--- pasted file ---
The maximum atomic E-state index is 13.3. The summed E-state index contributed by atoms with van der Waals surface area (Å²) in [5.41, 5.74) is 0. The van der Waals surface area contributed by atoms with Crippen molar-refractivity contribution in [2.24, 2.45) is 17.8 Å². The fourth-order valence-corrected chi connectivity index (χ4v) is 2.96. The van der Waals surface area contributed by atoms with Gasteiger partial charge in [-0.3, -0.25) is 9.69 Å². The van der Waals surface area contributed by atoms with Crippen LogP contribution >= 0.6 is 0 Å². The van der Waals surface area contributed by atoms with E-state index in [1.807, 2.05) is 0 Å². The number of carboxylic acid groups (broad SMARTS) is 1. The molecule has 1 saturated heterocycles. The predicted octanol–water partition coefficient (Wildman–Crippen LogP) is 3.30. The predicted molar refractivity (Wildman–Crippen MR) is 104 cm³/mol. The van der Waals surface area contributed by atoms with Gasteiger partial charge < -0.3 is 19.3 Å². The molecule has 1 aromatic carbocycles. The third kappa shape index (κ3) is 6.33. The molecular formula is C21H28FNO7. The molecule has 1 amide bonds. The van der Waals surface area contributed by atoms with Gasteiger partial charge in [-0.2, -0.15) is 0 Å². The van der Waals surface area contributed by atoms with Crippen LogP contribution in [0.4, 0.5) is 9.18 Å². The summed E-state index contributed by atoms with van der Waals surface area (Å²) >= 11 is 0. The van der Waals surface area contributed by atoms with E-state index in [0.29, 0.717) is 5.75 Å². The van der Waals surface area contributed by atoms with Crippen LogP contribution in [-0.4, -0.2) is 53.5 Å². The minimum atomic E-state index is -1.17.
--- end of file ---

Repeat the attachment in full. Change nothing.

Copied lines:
The maximum atomic E-state index is 13.3. The summed E-state index contributed by atoms with van der Waals surface area (Å²) in [5.41, 5.74) is 0. The van der Waals surface area contributed by atoms with Crippen molar-refractivity contribution in [2.24, 2.45) is 17.8 Å². The fourth-order valence-corrected chi connectivity index (χ4v) is 2.96. The van der Waals surface area contributed by atoms with Gasteiger partial charge in [-0.3, -0.25) is 9.69 Å². The van der Waals surface area contributed by atoms with Crippen LogP contribution >= 0.6 is 0 Å². The van der Waals surface area contributed by atoms with E-state index in [1.807, 2.05) is 0 Å². The number of carboxylic acid groups (broad SMARTS) is 1. The molecule has 1 saturated heterocycles. The predicted octanol–water partition coefficient (Wildman–Crippen LogP) is 3.30. The predicted molar refractivity (Wildman–Crippen MR) is 104 cm³/mol. The van der Waals surface area contributed by atoms with Gasteiger partial charge < -0.3 is 19.3 Å². The molecule has 1 aromatic carbocycles. The third kappa shape index (κ3) is 6.33. The molecular formula is C21H28FNO7. The molecule has 1 amide bonds. The van der Waals surface area contributed by atoms with Gasteiger partial charge in [-0.2, -0.15) is 0 Å². The van der Waals surface area contributed by atoms with Crippen LogP contribution in [0.4, 0.5) is 9.18 Å². The summed E-state index contributed by atoms with van der Waals surface area (Å²) >= 11 is 0. The van der Waals surface area contributed by atoms with E-state index in [0.29, 0.717) is 5.75 Å². The van der Waals surface area contributed by atoms with Crippen LogP contribution in [-0.4, -0.2) is 53.5 Å². The minimum atomic E-state index is -1.17.